“The first two doses have given substantial immunity within the population, but the third dose gives you that extra level of protection that will protect you, it of course protects your loved ones because you are less likely to catch the disease and pass it on. 
“It helps society remain open as we head towards Christmas.”
Australia will allow foreign visa holders to enter the country from December, Prime Minister Scott Morrison said on Monday, the latest step to restart international travel and support its economy.
The rules were relaxed in recent weeks to allow foreign family members of citizens to enter, and Mr Morrison said this will be scaled up from Dec 1 to allow vaccinated students, business visa holders and refugees to arrive.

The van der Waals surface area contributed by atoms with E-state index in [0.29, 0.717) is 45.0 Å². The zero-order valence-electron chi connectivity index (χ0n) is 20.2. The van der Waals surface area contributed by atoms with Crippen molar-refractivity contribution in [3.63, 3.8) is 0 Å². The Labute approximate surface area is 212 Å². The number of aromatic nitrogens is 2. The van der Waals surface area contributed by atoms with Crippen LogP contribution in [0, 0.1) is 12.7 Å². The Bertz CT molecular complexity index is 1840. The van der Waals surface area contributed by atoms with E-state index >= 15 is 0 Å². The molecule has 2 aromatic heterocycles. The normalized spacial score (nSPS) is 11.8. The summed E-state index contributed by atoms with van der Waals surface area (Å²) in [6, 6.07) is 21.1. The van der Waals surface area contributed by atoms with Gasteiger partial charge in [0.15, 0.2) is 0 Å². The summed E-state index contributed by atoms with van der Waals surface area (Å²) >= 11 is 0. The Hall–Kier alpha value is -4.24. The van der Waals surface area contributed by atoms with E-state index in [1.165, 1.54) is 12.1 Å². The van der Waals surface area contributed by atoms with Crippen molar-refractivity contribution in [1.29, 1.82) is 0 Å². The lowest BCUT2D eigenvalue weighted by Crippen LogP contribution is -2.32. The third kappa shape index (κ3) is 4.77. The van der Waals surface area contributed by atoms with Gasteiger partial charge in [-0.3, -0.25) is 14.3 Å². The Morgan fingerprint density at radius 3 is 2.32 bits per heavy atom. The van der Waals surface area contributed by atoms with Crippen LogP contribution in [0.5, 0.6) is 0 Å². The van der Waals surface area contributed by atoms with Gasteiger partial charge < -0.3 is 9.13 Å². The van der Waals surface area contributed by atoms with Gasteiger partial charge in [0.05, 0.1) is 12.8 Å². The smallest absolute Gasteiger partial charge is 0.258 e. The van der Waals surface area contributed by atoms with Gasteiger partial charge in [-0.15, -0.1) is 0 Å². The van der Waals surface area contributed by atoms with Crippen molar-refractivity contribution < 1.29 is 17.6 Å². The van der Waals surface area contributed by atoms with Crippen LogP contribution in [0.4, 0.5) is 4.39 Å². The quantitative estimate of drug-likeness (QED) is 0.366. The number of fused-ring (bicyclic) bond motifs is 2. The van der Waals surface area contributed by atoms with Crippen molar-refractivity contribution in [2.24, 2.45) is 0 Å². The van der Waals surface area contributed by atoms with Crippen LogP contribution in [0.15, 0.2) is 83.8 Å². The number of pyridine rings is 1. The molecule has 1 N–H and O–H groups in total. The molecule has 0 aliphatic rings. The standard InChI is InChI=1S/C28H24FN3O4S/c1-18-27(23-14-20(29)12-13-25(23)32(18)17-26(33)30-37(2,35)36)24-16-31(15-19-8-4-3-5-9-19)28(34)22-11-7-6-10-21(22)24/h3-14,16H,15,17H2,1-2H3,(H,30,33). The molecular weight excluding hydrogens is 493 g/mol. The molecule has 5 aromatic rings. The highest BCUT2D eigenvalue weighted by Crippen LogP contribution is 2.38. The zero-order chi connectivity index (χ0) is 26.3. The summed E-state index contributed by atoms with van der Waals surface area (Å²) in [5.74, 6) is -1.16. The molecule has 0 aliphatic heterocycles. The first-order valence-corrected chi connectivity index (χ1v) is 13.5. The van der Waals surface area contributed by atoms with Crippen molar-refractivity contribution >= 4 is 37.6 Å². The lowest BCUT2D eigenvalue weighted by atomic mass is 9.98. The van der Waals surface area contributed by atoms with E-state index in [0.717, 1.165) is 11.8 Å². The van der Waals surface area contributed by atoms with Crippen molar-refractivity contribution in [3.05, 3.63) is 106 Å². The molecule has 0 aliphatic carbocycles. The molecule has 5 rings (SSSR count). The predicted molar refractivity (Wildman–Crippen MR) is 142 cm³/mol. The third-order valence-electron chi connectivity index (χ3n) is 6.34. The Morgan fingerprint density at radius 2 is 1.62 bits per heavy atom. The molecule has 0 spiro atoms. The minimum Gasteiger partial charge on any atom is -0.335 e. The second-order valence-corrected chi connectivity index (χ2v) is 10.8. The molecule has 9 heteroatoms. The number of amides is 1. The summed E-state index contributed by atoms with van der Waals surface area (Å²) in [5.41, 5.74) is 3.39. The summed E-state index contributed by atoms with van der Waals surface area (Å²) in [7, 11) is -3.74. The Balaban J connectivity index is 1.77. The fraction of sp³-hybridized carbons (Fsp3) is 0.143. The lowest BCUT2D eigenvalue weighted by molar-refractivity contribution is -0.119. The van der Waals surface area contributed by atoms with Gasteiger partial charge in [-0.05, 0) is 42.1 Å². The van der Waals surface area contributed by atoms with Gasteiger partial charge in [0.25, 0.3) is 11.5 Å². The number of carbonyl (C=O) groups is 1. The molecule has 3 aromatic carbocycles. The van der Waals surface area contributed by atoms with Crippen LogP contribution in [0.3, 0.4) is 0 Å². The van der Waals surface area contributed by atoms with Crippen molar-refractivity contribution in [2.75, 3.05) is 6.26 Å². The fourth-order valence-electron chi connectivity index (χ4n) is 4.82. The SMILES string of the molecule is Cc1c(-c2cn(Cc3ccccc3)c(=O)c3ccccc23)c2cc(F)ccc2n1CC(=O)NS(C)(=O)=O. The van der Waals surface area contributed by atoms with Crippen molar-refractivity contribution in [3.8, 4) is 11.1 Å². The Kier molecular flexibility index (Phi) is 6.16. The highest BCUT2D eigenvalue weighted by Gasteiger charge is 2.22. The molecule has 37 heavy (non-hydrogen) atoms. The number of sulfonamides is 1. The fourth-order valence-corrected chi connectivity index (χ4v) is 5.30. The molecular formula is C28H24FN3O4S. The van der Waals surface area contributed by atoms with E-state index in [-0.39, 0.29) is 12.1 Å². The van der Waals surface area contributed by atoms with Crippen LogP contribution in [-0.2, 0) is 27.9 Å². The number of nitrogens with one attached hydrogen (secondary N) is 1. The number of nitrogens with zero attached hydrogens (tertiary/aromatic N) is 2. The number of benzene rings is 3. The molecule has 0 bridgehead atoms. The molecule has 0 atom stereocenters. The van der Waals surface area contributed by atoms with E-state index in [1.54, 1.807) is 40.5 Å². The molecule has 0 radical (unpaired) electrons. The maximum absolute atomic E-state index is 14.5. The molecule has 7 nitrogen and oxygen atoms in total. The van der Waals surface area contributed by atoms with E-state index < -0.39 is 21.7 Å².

The relaxation of the border rules is expected to ease labour shortages, which threaten to stymie an economic rebound.
Vaccine passports that exempt vaccinated people from regular Covid-19 testing would allow many infections to be missed, Israeli data suggest.
Researchers analysed infection rates in citizens returning to Israel through Ben-Gurion airport, for whom PCR tests upon arrival are required regardless of vaccination status.
In August 2021, the rate of positive tests among vaccinated travellers was more than double the rate among the unvaccinated, said Retsef Levi of the MIT Sloan School of Management, coauthor of a report posted on the SSRN server ahead of peer review.
The data suggested that limiting frequent Covid-19 testing to unvaccinated people would “pose potential risks by reinforcing the misrepresentation that vaccinated individuals are protected from infections.”
Good morning and welcome to The Telegraph’s Covid-19 liveblog. Here’s a snapshot of the latest news from around the world: